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Gregory of Nazianzus (Greek: Γρηγόριος ὁ Ναζιανζηνός, Grēgorios ho Nazianzēnos; c. 329 – 25 January 390,), also known as Gregory the Theologian or Gregory Nazianzen, was a 4th-century Archbishop of Constantinople and theologian. He is widely considered the most accomplished rhetorical stylist of the patristic age. As a classically trained orator and philosopher, he infused Hellenism into the early church, establishing the paradigm of Byzantine theologians and church officials.
The Text of the Gospels in the Works of Gregory of Nazianzus
Some Significant Gregory of Nazianzus Quotes
“Discussion of theology is not for everyone, I tell you; not for everyone-it is no such inexpensive or effortless pursuit. Nor, I would add, is it for every occasion or every audience; neither are all its aspects open to inquiry. It must be reserved for certain occasions for certain audiences, and certain limits must be observed. It is not for all people, but only for those who have been tested and have found a sound footing in study, and, more importantly, have undergone, or at the very least are undergoing purification of body and soul. For one who is not pure to lay hold of pure things is dangerous, just as it is for weak eyes to look at the sun’s brightness. What is the right time? Whenever we are free from the mire and noise without, and our commanding faculty is not confused by illusory, wandering images, leading us, as it were, to mix fine script with ugly scrawling or sweet-smelling scent with slime. We need actually “to be still” in order to know God and when we receive the opportunity, “to judge uprightly” in theology. Who should listen to discussions of theology? Those for whom it is a serious undertaking, not just another subject like any other for entertaining small-talk, after the races, the theater, songs, food, and sex: for there are people who count chatter on theology and clever deployment of arguments as one of their amusements. What aspects of theology should be investigated, and to what limit? Only aspects within our grasp, and only to the limit of the experience and capacity of our audience. Just as excess of sound or food injures the hearing or general health, or, if you prefer, as loads that are too heavy injure those who carry them, or as excessive rain harms the soil, we too must guard against the danger that the toughness, so to speak, of our discourses, may so oppress and overtax our hearers as actually to impair the powers they had before.”― On God and Christ, The Five Theological Orations and Two Letters to Cledonius: St. Gregory of Nazianzus
“God always was, and always is, and always will be. Or rather, God always Is. For Was and Will be are fragments of our time, and of changeable nature, but He is Eternal Being. And this is the Name that He gives to Himself when giving the Oracle to Moses in the Mount. For in Himself He sums up and contains all Being, having neither beginning in the past nor end in the future; like some great Sea of Being, limitless and unbounded, transcending all conception of time and nature, only adumbrated [intimated] by the mind, and that very dimly and scantily.”―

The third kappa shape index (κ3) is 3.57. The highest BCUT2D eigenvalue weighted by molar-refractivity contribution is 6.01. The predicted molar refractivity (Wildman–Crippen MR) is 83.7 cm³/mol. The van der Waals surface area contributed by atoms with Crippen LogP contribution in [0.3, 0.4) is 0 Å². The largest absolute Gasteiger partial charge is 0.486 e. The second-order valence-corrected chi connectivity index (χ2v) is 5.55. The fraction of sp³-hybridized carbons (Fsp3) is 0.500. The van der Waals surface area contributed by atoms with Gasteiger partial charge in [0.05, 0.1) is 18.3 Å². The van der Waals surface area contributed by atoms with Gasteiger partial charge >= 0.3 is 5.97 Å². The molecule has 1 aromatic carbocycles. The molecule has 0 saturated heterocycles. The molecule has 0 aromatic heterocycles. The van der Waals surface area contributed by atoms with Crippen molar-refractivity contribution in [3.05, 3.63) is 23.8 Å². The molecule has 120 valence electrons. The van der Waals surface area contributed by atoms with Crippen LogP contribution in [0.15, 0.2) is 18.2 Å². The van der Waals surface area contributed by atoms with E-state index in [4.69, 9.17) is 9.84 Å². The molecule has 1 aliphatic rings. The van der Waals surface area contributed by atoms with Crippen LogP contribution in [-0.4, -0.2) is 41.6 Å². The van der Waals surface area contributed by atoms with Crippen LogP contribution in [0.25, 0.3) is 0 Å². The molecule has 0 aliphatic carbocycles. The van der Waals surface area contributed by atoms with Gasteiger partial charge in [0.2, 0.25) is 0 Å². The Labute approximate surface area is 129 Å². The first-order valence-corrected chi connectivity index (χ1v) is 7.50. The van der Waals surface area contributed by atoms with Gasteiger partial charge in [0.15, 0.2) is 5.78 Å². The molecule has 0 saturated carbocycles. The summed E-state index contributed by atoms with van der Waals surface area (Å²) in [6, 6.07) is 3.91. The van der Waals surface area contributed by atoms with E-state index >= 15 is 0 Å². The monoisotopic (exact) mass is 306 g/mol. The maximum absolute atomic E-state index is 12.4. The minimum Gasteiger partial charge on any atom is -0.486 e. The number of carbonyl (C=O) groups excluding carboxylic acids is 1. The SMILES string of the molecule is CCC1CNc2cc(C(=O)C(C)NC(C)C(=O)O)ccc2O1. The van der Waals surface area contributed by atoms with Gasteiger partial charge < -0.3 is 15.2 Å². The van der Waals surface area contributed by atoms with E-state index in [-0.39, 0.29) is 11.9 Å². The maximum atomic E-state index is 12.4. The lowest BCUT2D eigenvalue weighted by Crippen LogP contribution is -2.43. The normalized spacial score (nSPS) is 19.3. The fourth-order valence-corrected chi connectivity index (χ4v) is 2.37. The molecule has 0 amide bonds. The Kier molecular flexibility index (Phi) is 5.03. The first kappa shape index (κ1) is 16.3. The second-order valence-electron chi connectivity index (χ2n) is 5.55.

“For nothing is so pleasant to men as talking of other people’s business, especially under the influence of affection or hatred, which often almost entirely blinds us to the truth.” ― The Orations
“Almost every sin is committed for the sake of sensual pleasure; and sensual pleasure is overcome by hardship and distress arising either voluntarily from repentance, or else involuntarily as a result of some salutary and providential reversal. ‘For if we would judge ourselves, we should not be judged; but when we are judged, we are chastened by the Lord, so that we should not be condemned with the world.’ (1 Cor. 11:31-32).”―
“But why would anyone on a joyous occasion rake over past unpleasantness and dwell on painful events horrible to experience and repellent to recall? Silence is mightier than words. It clothes the wreckage that befalls us in the deep folds of forgetfulness unless someone stirs up the painful memories for the sole purpose of edifying us by example and, as with illnesses, of helping us avoid the causes that led us to them.”―
“The opinions about deity that hold pride of place are in number: atheism, polytheism and monotheism. With the first two the children of Greece amused themselves. Let the game go on! Atheism with its lack of a governing principle involves disorder. Polytheism with a plurality of such principles, involves faction and hence the absence of a governing principle, and this involves disorder again. Both lead to an identical result-lack of order, which, in turn, leads to disintegration. Monotheism, with its single governing principle, is what we value-not monotheism defined as the sovereignty of a single person (after all, self-discordant unity can become a plurality) but the single rule produced by equality of nature, harmony of will, identity of action and the convergence towards their source of what springs from unity-none of which is possible in the case of created nature. The result is that though there is numerical distinction, there is no division, there is no division of the substance. For this reason, a one eternally changes into a two and stops at three-meaning the Father, the Son and the Holy Spirit. In a serene, non-temporal, incorporeal way the Father is parent of the ‘offspring.’”―